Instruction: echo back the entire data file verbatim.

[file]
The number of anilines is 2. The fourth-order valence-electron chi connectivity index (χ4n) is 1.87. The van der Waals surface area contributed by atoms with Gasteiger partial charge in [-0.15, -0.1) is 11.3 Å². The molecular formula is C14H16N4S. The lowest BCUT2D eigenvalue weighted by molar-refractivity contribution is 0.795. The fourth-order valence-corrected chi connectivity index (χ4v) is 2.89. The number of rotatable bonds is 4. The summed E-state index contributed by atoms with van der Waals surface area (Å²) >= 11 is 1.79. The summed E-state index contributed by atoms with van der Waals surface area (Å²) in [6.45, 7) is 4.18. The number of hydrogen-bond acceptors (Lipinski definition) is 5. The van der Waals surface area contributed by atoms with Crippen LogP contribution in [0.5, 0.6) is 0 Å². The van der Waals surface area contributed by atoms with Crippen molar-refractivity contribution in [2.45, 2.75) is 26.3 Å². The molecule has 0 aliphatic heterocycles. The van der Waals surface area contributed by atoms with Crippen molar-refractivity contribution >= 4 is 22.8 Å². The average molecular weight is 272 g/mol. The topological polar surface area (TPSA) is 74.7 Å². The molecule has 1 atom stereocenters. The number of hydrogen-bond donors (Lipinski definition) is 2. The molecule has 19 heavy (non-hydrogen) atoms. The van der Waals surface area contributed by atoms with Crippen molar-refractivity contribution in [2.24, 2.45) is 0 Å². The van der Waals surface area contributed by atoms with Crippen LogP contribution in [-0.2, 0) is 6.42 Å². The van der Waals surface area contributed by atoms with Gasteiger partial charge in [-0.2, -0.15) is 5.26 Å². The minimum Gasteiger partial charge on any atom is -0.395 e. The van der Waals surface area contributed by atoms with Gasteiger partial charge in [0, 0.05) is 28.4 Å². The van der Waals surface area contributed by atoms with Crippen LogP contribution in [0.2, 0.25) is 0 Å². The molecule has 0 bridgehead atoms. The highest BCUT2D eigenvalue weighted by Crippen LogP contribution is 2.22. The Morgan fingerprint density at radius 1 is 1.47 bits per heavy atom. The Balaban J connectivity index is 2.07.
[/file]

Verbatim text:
The number of anilines is 2. The fourth-order valence-electron chi connectivity index (χ4n) is 1.87. The van der Waals surface area contributed by atoms with Gasteiger partial charge in [-0.15, -0.1) is 11.3 Å². The molecular formula is C14H16N4S. The lowest BCUT2D eigenvalue weighted by molar-refractivity contribution is 0.795. The fourth-order valence-corrected chi connectivity index (χ4v) is 2.89. The number of rotatable bonds is 4. The summed E-state index contributed by atoms with van der Waals surface area (Å²) >= 11 is 1.79. The summed E-state index contributed by atoms with van der Waals surface area (Å²) in [6.45, 7) is 4.18. The number of hydrogen-bond acceptors (Lipinski definition) is 5. The van der Waals surface area contributed by atoms with Crippen LogP contribution in [0.5, 0.6) is 0 Å². The van der Waals surface area contributed by atoms with Crippen molar-refractivity contribution in [2.45, 2.75) is 26.3 Å². The molecule has 0 aliphatic heterocycles. The van der Waals surface area contributed by atoms with Crippen molar-refractivity contribution >= 4 is 22.8 Å². The average molecular weight is 272 g/mol. The topological polar surface area (TPSA) is 74.7 Å². The molecule has 1 atom stereocenters. The number of hydrogen-bond donors (Lipinski definition) is 2. The molecule has 19 heavy (non-hydrogen) atoms. The van der Waals surface area contributed by atoms with Crippen molar-refractivity contribution in [2.24, 2.45) is 0 Å². The van der Waals surface area contributed by atoms with Crippen LogP contribution in [-0.2, 0) is 6.42 Å². The van der Waals surface area contributed by atoms with Gasteiger partial charge in [-0.2, -0.15) is 5.26 Å². The minimum Gasteiger partial charge on any atom is -0.395 e. The van der Waals surface area contributed by atoms with Gasteiger partial charge in [0, 0.05) is 28.4 Å². The van der Waals surface area contributed by atoms with Crippen LogP contribution in [0.2, 0.25) is 0 Å². The molecule has 0 bridgehead atoms. The highest BCUT2D eigenvalue weighted by Crippen LogP contribution is 2.22. The Morgan fingerprint density at radius 1 is 1.47 bits per heavy atom. The Balaban J connectivity index is 2.07.